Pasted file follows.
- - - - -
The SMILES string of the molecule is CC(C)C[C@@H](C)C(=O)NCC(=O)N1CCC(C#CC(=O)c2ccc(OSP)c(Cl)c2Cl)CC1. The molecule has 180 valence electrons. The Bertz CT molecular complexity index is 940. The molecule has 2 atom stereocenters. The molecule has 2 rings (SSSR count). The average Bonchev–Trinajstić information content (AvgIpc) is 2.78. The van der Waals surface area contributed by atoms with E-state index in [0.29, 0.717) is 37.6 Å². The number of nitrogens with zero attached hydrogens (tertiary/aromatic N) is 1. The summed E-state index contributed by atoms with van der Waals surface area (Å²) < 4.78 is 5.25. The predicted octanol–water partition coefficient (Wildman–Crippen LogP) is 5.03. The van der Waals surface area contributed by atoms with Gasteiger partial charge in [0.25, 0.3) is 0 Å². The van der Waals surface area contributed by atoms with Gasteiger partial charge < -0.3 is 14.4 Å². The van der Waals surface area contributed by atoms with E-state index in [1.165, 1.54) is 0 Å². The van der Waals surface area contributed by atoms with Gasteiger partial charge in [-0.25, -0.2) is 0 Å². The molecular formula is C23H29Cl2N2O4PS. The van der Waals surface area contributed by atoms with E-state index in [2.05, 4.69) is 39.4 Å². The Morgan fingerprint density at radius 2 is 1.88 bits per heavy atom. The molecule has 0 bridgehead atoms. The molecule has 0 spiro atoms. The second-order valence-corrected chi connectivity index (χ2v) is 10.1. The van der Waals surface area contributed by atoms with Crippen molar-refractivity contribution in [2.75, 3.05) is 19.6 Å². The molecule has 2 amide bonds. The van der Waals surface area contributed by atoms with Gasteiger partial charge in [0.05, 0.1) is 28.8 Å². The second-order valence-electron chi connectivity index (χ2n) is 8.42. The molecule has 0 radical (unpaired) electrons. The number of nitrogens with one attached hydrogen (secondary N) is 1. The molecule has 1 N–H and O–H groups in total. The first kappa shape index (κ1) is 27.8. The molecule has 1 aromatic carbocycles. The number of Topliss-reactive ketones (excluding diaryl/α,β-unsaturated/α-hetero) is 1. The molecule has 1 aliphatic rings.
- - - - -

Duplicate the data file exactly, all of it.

The SMILES string of the molecule is CC(C)C[C@@H](C)C(=O)NCC(=O)N1CCC(C#CC(=O)c2ccc(OSP)c(Cl)c2Cl)CC1. The molecule has 180 valence electrons. The Bertz CT molecular complexity index is 940. The molecule has 2 atom stereocenters. The molecule has 2 rings (SSSR count). The average Bonchev–Trinajstić information content (AvgIpc) is 2.78. The van der Waals surface area contributed by atoms with E-state index in [0.29, 0.717) is 37.6 Å². The number of nitrogens with zero attached hydrogens (tertiary/aromatic N) is 1. The summed E-state index contributed by atoms with van der Waals surface area (Å²) < 4.78 is 5.25. The predicted octanol–water partition coefficient (Wildman–Crippen LogP) is 5.03. The van der Waals surface area contributed by atoms with Gasteiger partial charge in [0.25, 0.3) is 0 Å². The van der Waals surface area contributed by atoms with Gasteiger partial charge < -0.3 is 14.4 Å². The van der Waals surface area contributed by atoms with E-state index in [1.165, 1.54) is 0 Å². The van der Waals surface area contributed by atoms with Gasteiger partial charge in [-0.25, -0.2) is 0 Å². The molecular formula is C23H29Cl2N2O4PS. The van der Waals surface area contributed by atoms with E-state index in [2.05, 4.69) is 39.4 Å². The Morgan fingerprint density at radius 2 is 1.88 bits per heavy atom. The molecule has 0 bridgehead atoms. The molecule has 0 spiro atoms. The second-order valence-corrected chi connectivity index (χ2v) is 10.1. The van der Waals surface area contributed by atoms with Crippen molar-refractivity contribution in [2.75, 3.05) is 19.6 Å². The molecule has 2 amide bonds. The van der Waals surface area contributed by atoms with Gasteiger partial charge in [0.05, 0.1) is 28.8 Å². The second-order valence-electron chi connectivity index (χ2n) is 8.42. The molecule has 0 radical (unpaired) electrons. The number of nitrogens with one attached hydrogen (secondary N) is 1. The molecule has 1 N–H and O–H groups in total. The first kappa shape index (κ1) is 27.8. The molecule has 1 aromatic carbocycles. The number of Topliss-reactive ketones (excluding diaryl/α,β-unsaturated/α-hetero) is 1. The molecule has 1 aliphatic rings.